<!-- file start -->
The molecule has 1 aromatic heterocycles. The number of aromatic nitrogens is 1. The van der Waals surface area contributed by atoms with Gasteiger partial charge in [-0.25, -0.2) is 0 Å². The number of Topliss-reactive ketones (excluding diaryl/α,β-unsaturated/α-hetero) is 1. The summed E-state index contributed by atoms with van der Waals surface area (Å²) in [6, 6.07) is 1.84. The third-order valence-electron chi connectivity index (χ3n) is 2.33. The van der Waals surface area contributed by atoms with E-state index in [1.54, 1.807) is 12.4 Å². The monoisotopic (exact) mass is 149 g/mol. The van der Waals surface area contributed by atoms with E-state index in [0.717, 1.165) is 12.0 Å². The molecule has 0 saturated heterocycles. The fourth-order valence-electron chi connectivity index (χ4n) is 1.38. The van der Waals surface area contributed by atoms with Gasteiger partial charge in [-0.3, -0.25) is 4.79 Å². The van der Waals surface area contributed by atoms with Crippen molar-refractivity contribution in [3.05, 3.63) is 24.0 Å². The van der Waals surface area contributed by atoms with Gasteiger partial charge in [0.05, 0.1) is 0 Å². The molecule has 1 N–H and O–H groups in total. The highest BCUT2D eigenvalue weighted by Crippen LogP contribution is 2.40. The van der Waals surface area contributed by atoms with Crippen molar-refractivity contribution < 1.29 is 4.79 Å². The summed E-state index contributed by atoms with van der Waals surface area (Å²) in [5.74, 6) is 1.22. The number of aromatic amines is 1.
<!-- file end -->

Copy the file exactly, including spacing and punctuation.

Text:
The molecule has 1 aromatic heterocycles. The number of aromatic nitrogens is 1. The van der Waals surface area contributed by atoms with Gasteiger partial charge in [-0.25, -0.2) is 0 Å². The number of Topliss-reactive ketones (excluding diaryl/α,β-unsaturated/α-hetero) is 1. The summed E-state index contributed by atoms with van der Waals surface area (Å²) in [6, 6.07) is 1.84. The third-order valence-electron chi connectivity index (χ3n) is 2.33. The van der Waals surface area contributed by atoms with E-state index in [1.54, 1.807) is 12.4 Å². The monoisotopic (exact) mass is 149 g/mol. The van der Waals surface area contributed by atoms with E-state index in [0.717, 1.165) is 12.0 Å². The molecule has 0 saturated heterocycles. The fourth-order valence-electron chi connectivity index (χ4n) is 1.38. The van der Waals surface area contributed by atoms with Gasteiger partial charge in [-0.3, -0.25) is 4.79 Å². The van der Waals surface area contributed by atoms with Crippen molar-refractivity contribution in [3.05, 3.63) is 24.0 Å². The van der Waals surface area contributed by atoms with Gasteiger partial charge in [0.05, 0.1) is 0 Å². The molecule has 1 N–H and O–H groups in total. The highest BCUT2D eigenvalue weighted by Crippen LogP contribution is 2.40. The van der Waals surface area contributed by atoms with Crippen molar-refractivity contribution < 1.29 is 4.79 Å². The summed E-state index contributed by atoms with van der Waals surface area (Å²) in [5.74, 6) is 1.22. The number of aromatic amines is 1.